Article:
Enter Bird Conservation Minnesota (BCM), a collaborative of individuals, organizations, and institutions organized in 2003 to improve the scope of bird conservation efforts in the state. Undeterred by the numerous challenges, one of the primary goals of BCM was to seek funding to conduct a statewide breeding bird atlas. After numerous meetings and workshops, Audubon Minnesota, working with other BCM partner organizations, successfully secured a major state appropriation from the Minnesota Environment and Natural Resources Trust Fund, as recommended by the Legislative-Citizen Commission on Minnesota Resources (LCCMR), to launch Minnesota’s first statewide atlas.
With additional support provided by Audubon Minnesota, the Minnesota Department of Natural Resources, the Minnesota Ornithologists’ Union, the Natural Resources Research Institute of the University of Minnesota Duluth, and the U.S. Fish and Wildlife Service, preparatory work began in 2008 and the atlas was officially launched during the 2009 breeding season under the direction of Audubon’s newly hired atlas coordinator, Bonnie Sample (Figure 2).
Organizing the Atlas and Addressing the Challenges
The key to any successful atlas effort is a strong organization focused on ensuring systematic statewide coverage. Minnesota’s Breeding Bird Atlas (MNBBA) used the state’s grid of townships, each 36 square miles in size, as a basis for organizing its sampling efforts. Each township was divided into four 9-square-mile blocks; the block in the NE quadrant of the township was randomly selected as the priority block for sampling breeding birds (Figure 3). The goal was to thoroughly sample all the breeding birds in each of the 2,352 priority blocks. Data could also be collected from the remaining 7,422 blocks as time and interest allowed.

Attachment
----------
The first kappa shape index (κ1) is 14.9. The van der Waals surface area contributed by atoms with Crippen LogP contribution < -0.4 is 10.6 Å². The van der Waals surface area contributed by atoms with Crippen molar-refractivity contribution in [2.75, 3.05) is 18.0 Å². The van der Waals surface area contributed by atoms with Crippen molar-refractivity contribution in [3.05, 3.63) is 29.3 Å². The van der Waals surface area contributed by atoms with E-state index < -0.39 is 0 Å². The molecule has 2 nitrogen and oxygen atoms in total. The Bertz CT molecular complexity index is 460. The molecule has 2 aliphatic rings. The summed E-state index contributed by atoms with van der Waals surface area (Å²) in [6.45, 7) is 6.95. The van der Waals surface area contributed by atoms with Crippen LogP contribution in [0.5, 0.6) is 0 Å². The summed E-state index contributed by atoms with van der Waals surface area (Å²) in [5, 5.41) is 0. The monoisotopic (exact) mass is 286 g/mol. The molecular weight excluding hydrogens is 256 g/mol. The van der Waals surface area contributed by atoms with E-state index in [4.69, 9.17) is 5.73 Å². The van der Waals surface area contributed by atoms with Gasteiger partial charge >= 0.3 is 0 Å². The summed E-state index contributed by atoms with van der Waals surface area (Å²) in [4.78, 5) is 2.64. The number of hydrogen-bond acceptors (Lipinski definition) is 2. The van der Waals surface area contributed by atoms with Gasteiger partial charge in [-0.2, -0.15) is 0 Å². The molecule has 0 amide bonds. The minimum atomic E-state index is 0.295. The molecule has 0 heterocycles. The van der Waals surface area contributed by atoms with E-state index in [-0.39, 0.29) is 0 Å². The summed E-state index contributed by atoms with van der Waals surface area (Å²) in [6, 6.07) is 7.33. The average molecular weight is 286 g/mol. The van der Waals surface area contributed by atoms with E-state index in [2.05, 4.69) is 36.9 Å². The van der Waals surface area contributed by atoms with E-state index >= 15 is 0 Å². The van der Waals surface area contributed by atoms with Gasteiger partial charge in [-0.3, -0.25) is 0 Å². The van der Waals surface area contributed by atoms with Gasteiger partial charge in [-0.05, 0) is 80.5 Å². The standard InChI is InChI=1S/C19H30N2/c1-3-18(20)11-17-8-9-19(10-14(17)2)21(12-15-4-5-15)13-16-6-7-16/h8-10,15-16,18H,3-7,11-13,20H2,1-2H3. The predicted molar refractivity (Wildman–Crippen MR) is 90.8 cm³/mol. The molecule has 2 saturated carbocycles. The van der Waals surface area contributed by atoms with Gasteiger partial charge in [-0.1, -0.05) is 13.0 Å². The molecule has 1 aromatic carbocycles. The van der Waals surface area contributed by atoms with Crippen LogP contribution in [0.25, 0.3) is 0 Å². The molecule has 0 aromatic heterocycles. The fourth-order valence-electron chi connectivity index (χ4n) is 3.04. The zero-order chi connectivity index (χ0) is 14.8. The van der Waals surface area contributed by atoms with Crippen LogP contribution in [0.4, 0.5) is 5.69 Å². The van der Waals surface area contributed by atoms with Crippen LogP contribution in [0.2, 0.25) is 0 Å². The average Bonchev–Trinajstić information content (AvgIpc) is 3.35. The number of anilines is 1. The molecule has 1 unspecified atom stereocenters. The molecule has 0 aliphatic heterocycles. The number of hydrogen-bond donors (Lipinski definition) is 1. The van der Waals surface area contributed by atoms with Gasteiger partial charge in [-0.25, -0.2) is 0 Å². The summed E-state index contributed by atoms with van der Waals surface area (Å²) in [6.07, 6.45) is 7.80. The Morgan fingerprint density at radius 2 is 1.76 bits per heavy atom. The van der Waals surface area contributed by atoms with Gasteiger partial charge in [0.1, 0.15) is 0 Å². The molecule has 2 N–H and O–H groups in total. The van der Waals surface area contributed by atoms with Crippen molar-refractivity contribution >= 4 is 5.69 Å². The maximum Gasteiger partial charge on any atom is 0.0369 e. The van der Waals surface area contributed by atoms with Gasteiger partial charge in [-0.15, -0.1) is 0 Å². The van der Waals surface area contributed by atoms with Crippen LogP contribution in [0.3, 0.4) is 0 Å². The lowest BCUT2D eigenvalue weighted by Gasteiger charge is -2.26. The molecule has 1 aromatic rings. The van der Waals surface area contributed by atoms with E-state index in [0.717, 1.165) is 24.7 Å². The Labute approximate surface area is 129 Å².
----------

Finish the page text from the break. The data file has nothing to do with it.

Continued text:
The next challenge was to ensure that breeding birds were adequately sampled in each priority block. The atlas relied on four primary sampling techniques.
First, project coordinator Bonnie Sample recruited hundreds of volunteers from across the state, as well as several regional coordinators to further assist with recruitment. Volunteers are critical to the success of atlas efforts worldwide as they contribute thousands of hours collecting valuable field data that would otherwise be cost-prohibitive. Birding enthusiasts are drawn to contribute their time for many reasons but perhaps chief among them is the knowledge that they are “birding with a purpose”. Many birders enjoy going beyond just observing a species to using their patience, knowledge, and keen observation skills to decipher a species’ breeding status, knowing that their contributions will be well-documented and will be a valuable contribution to conservation.
Second, because it was inevitable that most volunteers would be concentrated in the Twin Cities and in larger outstate communities such as Duluth, Brainerd, and Rochester, another critical decision was to hire skilled field staff to survey blocks in many of the more remote localities, including far northwestern, southwest, and northern Minnesota.
Atlasers were provided with lists of all the species expected in each region of the state, along with detailed survey guidelines outlining expectations. It was recommended that they spend approximately 20-25 hours per block in an effort to document at least 75% of the expected species. Surveys were to be done between March and August. Although most species breed during the summer months, atlasers were encouraged to make at least one visit to the block in March or April. Some species, such as Great Horned Owls, Barred Owls, and Gray Jays, may actually begin nesting in late winter or early spring.